FIERCE Fresh Fruit this season

Review by Evan Meena

This season’s crop for the fresh fruit festival was a bounteous one. Leading the pack was Doug Devita’s The Fierce urgency of Now (special thanks to Lyndon Johnson for the title).


FIERCE finds us in a high-powered ad agency in modern times and takes us on what the Mad Men of the 60s have become. The same rules apply – no rules.

It’s the journey of Kyle, a young art director who finds himself in the middle of office affairs, politics, conspiracies, and other daily happenings. His on-again-off-again lover, Neil is – through reorganization of accounts – his boss, his best buddy, Meryl, looks like she is about to get in front of the pack thanks to the counter-charms of Kate, the epitome of ruthless bitter bitch boss, leaving Kyle “stuck” with Dodo… a Mad Woman from the Mad Men days.

Sounds like a soap opera? Well, it’s not. It’s a clever (with more than a few moments of brilliant) one act tome about how we choose to live our lives and the price we pay for succeeding (or failing) at it.

Devita’s book and director Dennis Corsi’s smart direction went hand-in-hand to hand us a rapid-fire, well-timed character study filled with terrific one-liners, deep and even tearful relationship moments, and sage wisdom for the texting generation. CJ Yeh’s amazing use of set coupled with Sam LaFrage’s sound might as well have been actual characters as their interaction to the plot and the players was some of the best I’ve seen on stage. It played like a television show in its editing people and production together.

Speaking of people, while Matthew Jellison’s Kyle seemed a little too casual and coarse in the office scenes (you can’t tell a VP to F**k Off THAT MANY times and stay hired), his moments with Dodo were sublime. Their opening salvos at each other, while combative, already opened our hearts to the unique relations that was coming – and when it arrived, one could not get enough. The tender moments between them (weathering Dodo’s illness, sage advice from an old salt to a young whipper-snapper, etc…) were a pleasure to behold. This was in no small part due to the excellent portrayal of the been-there-done-that characterization by Carole Monferdini as the last surviving member of the four martini lunch days in advertising. Ms. Monferdini, with little effort, became the only thing on stage with little more than a line ending in “darlin” or a tiny tilt of her coife. Devita had written their “love story” with great care, and that’s just how they delivered it.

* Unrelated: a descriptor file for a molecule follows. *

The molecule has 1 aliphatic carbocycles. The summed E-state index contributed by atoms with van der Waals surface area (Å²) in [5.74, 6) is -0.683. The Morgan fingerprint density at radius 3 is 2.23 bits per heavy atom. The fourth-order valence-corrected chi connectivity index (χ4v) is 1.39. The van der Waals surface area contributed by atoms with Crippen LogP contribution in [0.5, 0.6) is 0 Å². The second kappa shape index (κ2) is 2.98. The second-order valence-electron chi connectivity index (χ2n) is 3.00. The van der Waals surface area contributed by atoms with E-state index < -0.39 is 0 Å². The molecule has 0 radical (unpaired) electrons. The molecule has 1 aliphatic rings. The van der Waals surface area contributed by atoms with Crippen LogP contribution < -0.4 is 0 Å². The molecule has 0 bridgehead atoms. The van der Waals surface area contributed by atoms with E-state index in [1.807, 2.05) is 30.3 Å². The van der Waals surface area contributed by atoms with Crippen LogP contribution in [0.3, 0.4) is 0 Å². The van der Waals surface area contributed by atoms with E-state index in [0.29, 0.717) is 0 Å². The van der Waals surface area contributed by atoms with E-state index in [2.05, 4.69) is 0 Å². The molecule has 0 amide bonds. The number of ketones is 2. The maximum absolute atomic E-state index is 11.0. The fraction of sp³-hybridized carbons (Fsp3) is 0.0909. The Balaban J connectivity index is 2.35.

The supporting players were all top notch. Steven Hauck was superb as Neil, the “nice” semi-closeted boss. His look and demeanor belied the ad agency milieu but he managed to inject just enough effete behavior to show us his “feminine” side. His polar opposite was an hilarious Teresa Kelsey as the boss commando Kate, her manish presence made her use of the C-word almost religious. She expertly gave us a bitter woman whose workaholic life made her the unexpected villain but still kept us laughing. Paloma Pilar could have vanished among these gray flannel crazies but her decision to play the role as a powerful forward thinker almost ignoring the expected tartness made her equally a standout.

You don’t need a google-search to know Doug Devita is a longtime power player in the off-off Broadway industry. With works like this, it will be easy to imagine him getting a “promotion.”

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